SCHORR v. GUARDIAN LIFE INS. CO. OF AM.

Docket No. 116302/05, Motion Seq. No. 1.

2006 NY Slip Op 30813(U)

Jerome Schorr, Plaintiff, v. The Guardian Life Insurance Company of America and Itzhak Kadosh, Defendant.

Supreme Court, New York County.

Filed June 7, 2006.


Attorney(s) appearing for the Case

Kravet & Vogel, LLP, By: Joseph A. Vogel , 1040 Avenue of the Americas, Suite 1101, New York, New York 10018, (212) 997-7634, Attorneys for Plaintiff.

Proskauer Rose, LLP, 1585 Broadway, New York, New York 10036, (212) 736-8185, Attorneys for Defendant Guardian Life Insurance Company of America.


DECISION/ORDER

ROLANDO T. ACOSTA, Justice.

In his Summons and Verified Complaint dated November 22, 2005, plaintiff Jerome Schorr ("Schorr"), an insurance broker, alleges that defendants Guardian Life Insurance Company of America ("Guardian") and Itzhak Kadosh ("Kadosh"), also an insurance broker, wrongfully convinced an insured, Israeli Aircraft Industries International, Inc., and two of its subsidiaries, to obtain from Guardian group life, health, and dental insurance policies through Kadosh as the broker, rather than Schorr. Plaintiff alleges that Guardian issued a separate quote for insurance coverage to Kadosh that was lower than the quotes it had issued to Schorr, which was in contravention of law. Thus, Schorr argues that he was financially injured as a result of defendant's improper conduct, i.e., Guardian's actions prevented him from earning commissions on the sale of insurance to Israeli Aircraft. In his complaint he alleges causes of action for breach of the covenant of good faith and fair dealing, and tortious interference with existing and prospective contracts.1 Defendant Guardian in turn moves to dismiss the complaint in its entirety pursuant to CPLR § 3211(a)(7) for failure to state a cause of action.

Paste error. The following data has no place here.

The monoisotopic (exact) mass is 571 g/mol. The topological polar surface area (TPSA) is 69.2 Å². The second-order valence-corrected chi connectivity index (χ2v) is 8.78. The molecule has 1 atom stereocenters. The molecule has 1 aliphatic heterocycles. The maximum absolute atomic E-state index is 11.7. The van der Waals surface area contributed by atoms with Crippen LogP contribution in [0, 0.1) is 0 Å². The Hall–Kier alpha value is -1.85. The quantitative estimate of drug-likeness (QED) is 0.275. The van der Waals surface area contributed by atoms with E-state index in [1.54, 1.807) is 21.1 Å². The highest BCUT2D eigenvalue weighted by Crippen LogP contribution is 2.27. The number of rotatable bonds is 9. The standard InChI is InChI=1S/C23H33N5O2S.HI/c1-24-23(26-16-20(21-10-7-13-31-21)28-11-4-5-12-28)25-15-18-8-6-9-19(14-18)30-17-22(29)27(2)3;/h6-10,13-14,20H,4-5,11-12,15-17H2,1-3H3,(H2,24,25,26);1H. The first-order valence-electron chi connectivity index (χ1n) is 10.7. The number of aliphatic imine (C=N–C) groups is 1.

In evaluating a motion to dismiss for failure to state a claim under CPLR § 3211(a)(7), the Court must accept the allegations of the complaint as true, and accord plaintiff the benefit of every possible favorable inference and determine only whether the facts as alleged fit within a cognizable legal theory. CBS Corp. v. Dumsday, 268 A.D.2d 350 (1st Dept. 2000); see also Polonetsky v. Better Homes Depot, Inc., 97 N.Y.2d 46 (2001) (motion must be denied if "from [the] four corners [of the pleading] factual allegations are discerned which taken together manifest any cause of action cognizable at law"); Weiner v. Lazard Freres & Co., 241 A.D.2d 114 (1st Dept 1998)("so liberal is th[is] . . . standard that the test is simply `whether the pleading has a cause of action,' not even `whether he has stated one'").